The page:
Mars, mocked- Current mock Mars missions

The first of 2 "mock" Mars missions has kicked off! Find out more about the importance of these missions to the future human exploration of Mars.

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On September 24, 2016, the first of two 80-day mock Mars missions (Mars Desert 80) began in Utah at the Mars Desert Research Station (MDRS). The crew members at the MDRS live in the “Hab” (habitat). This 2-story building contains an extravehicular activity (EVA) prep room, exterior and rear airlocks, laboratory, bathrooms, bedrooms, and a fully operational kitchen. The Hab replicates living quarters that might exist on Mars someday (like in the Matt Damon movie The Martian). The Mars Society has conducted more than 160 simulated Mars missions at MDRS so far, but Mars Desert 80 will be the longest mission to date.

The second phase (Mars Arctic 80) will occur in the Canadian Arctic at the Flashline Mars Arctic Research Station (FMARS). This mission is scheduled to begin June 2017. The environmental conditions at FMARS most closely match those on Mars: Cold and dry with year-round permafrost. Temperatures in the Arctic range from -30°C (-22°F) to 10°C (50°F). In the mid-latitudes, temperatures on Mars can vary from -50°C to only about 0°C. The Hab at FMARS is similar to that at MDRS, and, yes, it is heated!

During both missions, the crew will conduct geological and microbiological exploration and test new spacesuit technologies, extravehicular activity (EVA) strategies, and other space gear. Although the Arctic more closely mimics the Martian environment, testing in the desert is much more economically and logistically feasible. By conducting both missions with the same crew in the desert and the Arctic, the program will gain information about what technology and strategies work for both environments and which ones do not translate well to the mock Martian Arctic.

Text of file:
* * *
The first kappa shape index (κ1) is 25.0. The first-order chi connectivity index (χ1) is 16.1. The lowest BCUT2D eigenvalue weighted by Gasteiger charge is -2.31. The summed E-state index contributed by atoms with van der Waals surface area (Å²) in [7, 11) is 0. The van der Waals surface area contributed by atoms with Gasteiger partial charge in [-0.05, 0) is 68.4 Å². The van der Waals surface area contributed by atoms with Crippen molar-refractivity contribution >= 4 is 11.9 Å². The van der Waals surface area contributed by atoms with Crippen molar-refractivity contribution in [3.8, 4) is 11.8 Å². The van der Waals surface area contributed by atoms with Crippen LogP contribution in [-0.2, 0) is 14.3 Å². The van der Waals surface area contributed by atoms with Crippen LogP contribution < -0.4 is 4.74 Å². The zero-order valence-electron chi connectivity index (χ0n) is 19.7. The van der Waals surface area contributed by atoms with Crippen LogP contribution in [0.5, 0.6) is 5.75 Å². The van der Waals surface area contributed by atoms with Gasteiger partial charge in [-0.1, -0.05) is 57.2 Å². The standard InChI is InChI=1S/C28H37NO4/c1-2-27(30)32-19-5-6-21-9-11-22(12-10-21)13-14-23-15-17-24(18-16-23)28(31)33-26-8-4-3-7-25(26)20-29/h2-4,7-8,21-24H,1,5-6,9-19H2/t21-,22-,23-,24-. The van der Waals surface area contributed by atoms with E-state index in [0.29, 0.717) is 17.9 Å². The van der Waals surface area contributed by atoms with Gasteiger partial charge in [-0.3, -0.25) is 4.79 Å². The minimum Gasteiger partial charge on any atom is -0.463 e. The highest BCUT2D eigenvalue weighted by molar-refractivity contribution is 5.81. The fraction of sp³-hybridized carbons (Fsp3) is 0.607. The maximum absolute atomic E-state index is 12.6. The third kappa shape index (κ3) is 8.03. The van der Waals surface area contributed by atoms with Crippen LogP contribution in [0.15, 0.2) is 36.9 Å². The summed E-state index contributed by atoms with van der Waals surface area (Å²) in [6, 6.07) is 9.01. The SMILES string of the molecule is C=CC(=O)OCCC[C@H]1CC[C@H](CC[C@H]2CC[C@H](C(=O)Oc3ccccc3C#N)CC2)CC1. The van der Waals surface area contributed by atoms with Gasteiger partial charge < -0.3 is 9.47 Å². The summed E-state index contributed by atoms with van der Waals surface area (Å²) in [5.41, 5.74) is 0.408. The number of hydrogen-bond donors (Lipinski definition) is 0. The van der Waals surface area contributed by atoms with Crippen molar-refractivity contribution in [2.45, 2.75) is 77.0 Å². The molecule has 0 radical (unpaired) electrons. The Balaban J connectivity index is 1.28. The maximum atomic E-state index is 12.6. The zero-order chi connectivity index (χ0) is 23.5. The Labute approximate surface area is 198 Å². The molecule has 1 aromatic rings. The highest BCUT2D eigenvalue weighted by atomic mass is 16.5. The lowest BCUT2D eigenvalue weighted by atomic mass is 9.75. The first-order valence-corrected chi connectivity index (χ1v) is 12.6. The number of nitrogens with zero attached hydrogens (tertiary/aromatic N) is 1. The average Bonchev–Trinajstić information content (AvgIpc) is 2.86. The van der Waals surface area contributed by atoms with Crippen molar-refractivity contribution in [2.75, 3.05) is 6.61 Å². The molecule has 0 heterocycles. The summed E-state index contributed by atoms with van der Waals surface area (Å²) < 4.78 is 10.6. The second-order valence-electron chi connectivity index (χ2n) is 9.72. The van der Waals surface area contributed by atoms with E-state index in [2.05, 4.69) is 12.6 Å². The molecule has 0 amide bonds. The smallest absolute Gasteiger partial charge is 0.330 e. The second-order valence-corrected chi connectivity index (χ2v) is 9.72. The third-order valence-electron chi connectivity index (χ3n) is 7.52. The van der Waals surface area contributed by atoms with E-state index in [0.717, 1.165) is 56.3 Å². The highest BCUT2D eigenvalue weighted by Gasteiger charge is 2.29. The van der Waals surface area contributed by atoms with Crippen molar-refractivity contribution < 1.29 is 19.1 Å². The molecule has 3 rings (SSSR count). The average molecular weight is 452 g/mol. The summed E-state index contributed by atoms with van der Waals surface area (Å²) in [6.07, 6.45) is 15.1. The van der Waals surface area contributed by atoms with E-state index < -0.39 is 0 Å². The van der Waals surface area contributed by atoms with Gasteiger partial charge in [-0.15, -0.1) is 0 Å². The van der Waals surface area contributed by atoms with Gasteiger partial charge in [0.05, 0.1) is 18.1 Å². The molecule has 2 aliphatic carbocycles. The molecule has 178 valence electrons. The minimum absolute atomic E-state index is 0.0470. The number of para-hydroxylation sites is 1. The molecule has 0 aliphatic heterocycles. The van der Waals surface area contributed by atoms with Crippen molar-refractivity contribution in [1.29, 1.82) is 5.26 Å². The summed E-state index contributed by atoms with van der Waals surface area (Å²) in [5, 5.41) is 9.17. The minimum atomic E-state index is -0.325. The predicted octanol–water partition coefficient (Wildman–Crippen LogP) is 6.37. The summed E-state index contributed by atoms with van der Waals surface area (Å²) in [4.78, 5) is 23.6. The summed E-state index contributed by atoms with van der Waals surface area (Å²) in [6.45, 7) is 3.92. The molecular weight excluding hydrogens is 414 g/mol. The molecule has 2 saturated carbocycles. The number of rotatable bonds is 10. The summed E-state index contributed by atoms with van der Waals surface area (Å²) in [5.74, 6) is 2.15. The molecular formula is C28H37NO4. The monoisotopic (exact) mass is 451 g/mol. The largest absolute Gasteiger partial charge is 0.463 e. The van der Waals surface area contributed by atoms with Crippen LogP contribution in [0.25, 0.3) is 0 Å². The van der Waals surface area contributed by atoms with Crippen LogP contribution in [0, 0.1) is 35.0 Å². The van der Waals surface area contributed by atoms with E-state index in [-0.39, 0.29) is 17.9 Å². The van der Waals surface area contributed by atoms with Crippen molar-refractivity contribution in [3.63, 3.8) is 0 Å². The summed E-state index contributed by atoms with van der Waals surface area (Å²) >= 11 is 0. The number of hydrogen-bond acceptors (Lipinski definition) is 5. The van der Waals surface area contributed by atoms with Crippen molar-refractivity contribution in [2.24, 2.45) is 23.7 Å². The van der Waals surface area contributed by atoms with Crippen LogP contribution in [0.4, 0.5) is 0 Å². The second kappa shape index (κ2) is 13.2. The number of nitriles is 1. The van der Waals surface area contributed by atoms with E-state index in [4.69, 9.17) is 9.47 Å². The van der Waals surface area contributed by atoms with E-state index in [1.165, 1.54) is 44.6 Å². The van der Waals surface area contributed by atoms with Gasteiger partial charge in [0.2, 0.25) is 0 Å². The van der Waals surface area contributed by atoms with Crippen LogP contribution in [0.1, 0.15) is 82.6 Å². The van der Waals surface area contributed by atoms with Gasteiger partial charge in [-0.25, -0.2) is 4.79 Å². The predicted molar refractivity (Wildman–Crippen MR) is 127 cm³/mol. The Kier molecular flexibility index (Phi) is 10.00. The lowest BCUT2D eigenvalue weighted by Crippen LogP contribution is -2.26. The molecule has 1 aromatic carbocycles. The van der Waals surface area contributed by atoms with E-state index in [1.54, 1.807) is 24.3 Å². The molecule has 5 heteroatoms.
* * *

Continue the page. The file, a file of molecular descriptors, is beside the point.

These Earth-based missions are critical for advancing the knowledge of how human could explore Mars, eventually.

Marie-Elizabeth Barabas

Managing Editor, Springer Nature

I'm an interdisciplinary neuroscientist with a research background in peripheral sensory/pain research, retinal development, and stem cell research. As the Managing Editor of npj Microgravity, my role is to assist the editorial process, implement editorial policies, and promote the journal, its articles, and the community. I also attend conferences and meetings to develop a relationship with our readers, authors, and editors. If you see me at a conference, feel free to introduce yourself.